13. thinksigns

    thinksigns SnowFlake

    686
    0
    16
    Nov 28, 2010
    I normally do a thin inline on the letter and then inline the inline. You don't have to worry about removing the vinyl and the vhb still sticks directly to the wall.
     

    Attached Files:

  14. synergy_jim

    synergy_jim Very Active Member

    why in the world would you need to apply wet?
     
  15. Moze

    Moze Very Active Member

    1,806
    64
    48
    Feb 27, 2012
    Dallas, TX
    No, VHB tape isn't like vinyl. VHB = Very High Bond. There won't be any sliding of the letters. Align a corner, then slowly lay down the rest of the letter, aligning as you go.

    Correct...the pressure has to be applied directly over the tape (not just to the letter in general) so that it wets out and maximizes adhesion.

    And no - the tape is not forgiving. Can you peel it back up? Not really "peel", no. But, yes, you can remove it. If you're dealing with thin stroked letters, you'll want to use a heavy fishing line (60# or so) to remove the letter (slide it between the letters and install surface). You'll need to clean the tape off and reapply new.

    Lords 506
     
  16. Moze

    Moze Very Active Member

    1,806
    64
    48
    Feb 27, 2012
    Dallas, TX
    Because he's afraid of sticking it in the wrong spot and not being able to re-position it. His thought process comes from applying vinyl wet so it can be re-positioned...that obviously can't be done with VHB tape.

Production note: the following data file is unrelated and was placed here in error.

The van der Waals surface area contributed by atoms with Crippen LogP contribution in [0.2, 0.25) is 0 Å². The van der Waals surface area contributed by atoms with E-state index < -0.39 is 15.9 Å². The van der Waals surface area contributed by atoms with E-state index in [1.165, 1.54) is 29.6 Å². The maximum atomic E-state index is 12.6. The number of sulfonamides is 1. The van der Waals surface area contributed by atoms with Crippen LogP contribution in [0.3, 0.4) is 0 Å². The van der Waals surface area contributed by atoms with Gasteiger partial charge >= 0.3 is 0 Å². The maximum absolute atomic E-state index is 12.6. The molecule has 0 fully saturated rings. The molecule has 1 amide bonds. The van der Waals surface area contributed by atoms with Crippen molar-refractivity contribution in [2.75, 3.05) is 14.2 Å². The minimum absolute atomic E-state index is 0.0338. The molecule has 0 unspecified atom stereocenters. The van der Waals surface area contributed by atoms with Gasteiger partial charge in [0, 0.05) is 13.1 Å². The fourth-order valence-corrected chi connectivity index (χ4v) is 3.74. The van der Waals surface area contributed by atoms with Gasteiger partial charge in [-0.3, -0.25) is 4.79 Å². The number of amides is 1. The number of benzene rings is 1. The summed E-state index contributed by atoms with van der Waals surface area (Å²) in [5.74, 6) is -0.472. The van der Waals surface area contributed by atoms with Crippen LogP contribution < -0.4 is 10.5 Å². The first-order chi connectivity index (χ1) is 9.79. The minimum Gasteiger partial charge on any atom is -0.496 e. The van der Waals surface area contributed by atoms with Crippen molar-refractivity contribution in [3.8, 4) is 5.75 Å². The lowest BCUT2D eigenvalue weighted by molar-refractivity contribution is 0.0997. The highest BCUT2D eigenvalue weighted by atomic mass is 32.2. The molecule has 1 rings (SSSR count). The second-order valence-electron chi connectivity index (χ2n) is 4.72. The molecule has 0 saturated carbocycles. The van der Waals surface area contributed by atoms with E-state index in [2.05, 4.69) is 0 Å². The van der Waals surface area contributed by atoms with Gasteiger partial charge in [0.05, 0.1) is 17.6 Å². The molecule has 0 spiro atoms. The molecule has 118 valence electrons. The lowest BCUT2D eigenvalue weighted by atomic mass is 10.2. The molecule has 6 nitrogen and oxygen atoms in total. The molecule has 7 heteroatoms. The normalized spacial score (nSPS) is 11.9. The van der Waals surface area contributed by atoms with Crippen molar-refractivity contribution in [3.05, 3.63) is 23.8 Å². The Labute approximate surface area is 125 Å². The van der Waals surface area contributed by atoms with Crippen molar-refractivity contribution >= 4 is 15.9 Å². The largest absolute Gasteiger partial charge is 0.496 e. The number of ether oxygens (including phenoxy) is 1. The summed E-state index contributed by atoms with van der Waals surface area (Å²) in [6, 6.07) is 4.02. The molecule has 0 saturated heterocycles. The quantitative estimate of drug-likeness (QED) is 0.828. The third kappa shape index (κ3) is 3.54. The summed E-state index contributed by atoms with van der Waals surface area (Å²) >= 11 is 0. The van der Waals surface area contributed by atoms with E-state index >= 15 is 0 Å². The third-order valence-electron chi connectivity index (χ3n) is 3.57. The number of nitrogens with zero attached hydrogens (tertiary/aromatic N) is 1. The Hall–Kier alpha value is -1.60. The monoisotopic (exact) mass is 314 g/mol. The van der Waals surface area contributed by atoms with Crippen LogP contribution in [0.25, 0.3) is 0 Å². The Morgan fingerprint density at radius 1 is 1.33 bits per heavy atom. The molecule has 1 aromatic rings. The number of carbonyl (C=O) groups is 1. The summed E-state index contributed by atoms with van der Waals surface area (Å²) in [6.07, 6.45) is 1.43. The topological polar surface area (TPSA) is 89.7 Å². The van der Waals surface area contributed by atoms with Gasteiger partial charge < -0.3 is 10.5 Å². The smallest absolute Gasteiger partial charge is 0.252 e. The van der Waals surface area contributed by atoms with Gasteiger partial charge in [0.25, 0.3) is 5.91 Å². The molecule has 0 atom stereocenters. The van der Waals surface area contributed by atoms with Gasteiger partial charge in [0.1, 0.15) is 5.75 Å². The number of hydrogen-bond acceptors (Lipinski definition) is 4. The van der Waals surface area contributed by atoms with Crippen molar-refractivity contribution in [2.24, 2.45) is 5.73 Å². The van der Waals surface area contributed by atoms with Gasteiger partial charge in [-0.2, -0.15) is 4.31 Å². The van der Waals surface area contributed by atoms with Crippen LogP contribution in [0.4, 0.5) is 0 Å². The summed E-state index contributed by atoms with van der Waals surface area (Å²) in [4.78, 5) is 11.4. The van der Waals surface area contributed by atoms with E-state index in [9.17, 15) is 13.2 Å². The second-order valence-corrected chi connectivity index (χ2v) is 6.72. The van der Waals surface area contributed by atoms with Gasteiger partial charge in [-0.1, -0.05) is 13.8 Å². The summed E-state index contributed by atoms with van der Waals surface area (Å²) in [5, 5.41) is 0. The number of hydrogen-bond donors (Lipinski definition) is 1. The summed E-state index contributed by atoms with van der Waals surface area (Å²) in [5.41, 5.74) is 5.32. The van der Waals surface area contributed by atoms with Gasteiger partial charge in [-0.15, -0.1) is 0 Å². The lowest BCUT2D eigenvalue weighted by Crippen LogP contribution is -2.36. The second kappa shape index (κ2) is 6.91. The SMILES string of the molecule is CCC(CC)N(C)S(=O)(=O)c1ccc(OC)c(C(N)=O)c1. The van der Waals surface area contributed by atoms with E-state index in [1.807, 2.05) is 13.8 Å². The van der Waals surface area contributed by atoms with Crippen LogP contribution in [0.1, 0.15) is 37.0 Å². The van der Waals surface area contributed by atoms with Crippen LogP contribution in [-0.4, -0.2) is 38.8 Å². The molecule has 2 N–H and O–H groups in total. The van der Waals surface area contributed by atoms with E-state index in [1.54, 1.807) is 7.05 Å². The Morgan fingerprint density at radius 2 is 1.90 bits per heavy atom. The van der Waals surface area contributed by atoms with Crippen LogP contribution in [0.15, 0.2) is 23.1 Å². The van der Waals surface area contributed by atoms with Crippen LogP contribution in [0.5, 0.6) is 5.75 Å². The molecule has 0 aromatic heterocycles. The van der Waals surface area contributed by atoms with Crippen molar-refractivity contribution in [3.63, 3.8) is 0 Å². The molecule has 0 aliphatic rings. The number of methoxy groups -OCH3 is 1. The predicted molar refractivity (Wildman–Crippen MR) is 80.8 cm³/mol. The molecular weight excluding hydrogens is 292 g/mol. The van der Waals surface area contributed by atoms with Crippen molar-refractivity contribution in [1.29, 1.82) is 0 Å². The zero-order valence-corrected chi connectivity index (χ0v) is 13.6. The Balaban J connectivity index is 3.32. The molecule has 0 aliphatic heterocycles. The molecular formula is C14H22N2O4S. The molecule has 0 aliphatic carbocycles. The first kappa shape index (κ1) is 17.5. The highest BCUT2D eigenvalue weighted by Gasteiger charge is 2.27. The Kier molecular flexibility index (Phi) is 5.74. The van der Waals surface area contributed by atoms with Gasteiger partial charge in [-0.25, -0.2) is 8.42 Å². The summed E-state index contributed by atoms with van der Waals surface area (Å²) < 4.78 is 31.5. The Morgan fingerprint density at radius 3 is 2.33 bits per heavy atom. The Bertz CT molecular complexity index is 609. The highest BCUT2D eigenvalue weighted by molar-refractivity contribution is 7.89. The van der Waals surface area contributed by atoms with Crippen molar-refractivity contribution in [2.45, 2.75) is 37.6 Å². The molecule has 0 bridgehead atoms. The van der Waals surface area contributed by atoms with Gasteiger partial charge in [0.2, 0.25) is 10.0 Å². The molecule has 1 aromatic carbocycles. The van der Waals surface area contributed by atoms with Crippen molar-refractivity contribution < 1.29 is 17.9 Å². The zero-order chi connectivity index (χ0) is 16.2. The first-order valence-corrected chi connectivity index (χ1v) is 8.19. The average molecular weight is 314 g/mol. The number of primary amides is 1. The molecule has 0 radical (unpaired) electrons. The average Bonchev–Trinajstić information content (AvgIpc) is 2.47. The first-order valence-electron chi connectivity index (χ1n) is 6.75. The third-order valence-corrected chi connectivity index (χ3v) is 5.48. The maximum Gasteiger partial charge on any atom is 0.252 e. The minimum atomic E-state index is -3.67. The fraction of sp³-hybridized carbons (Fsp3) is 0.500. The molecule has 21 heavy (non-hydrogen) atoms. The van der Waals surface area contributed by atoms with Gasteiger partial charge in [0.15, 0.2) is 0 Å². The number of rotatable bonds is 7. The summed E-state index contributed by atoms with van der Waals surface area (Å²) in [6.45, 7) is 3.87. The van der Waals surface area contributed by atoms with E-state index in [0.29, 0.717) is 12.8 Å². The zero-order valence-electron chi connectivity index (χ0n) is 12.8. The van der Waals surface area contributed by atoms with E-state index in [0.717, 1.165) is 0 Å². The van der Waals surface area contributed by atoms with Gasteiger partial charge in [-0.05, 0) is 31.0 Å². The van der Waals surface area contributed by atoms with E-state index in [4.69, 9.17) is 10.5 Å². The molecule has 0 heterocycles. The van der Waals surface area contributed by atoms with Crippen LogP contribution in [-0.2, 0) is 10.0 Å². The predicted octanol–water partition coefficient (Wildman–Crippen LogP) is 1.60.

17. Marlene

    Marlene Major Contributor

    10,941
    245
    63
    Jun 8, 2004
    Vermont
    next time ask for a "stencil pattern". the problem I see with a pounce pattern is the chalk dust. you'd want to make sure the plastic is good and clean to apply the VHV tape and if you wipe it off to clean the plastic, there goes your pounce pattern
     
  18. jsmoritz2000

    jsmoritz2000 Very Active Member

    I don't know. I've never done these before, hence the reason I'm asking. I would rather know what to do than guess and wind up with stuck letters that won't come unstuck.

    Thanks for your help, Moze. You are the man.
     
  19. Ian Stewart-Koster

    Ian Stewart-Koster Active Member

    799
    6
    18
    Sep 27, 2003
    Qld, Australia
    If the whole sign is to be backlit, and the letters are translucent, then the 'pads' of 3M VHB tape will show up as a shadow through the letter when it gets backlit.
    If you use a cyano-acrylate glue which is very good, it will still give you a visible mark under the letter, if it's backlit, and if the letters are translucent.

    Weldon is a very good glue, if you get the correct one.
    Methylene Chloride makes for a good clear/invisible bond between the plastics, but use it with all due safety precautions in place.
     
  20. Billct2

    Billct2 Major Contributor

    6,711
    363
    83
    Mar 12, 2005
    New England
    For a translucent letter application the method I have used is either ss wire or cotter pins. Old school but it works on exterior signs viewed from a distance. I went by one I did in the early 80s and it still looks good.
     
  21. synergy_jim

    synergy_jim Very Active Member

    if translucent, we use Duraco's clear VHB tape or 3M transfer adhesive. Gemini used to do our letters before we bought a laser. They could have put this on the back of the sheet prior to lasing so the whole back had a continuous clear tape backer to avoid shadowing...
     
Loading...

Share This Page

 


Loading...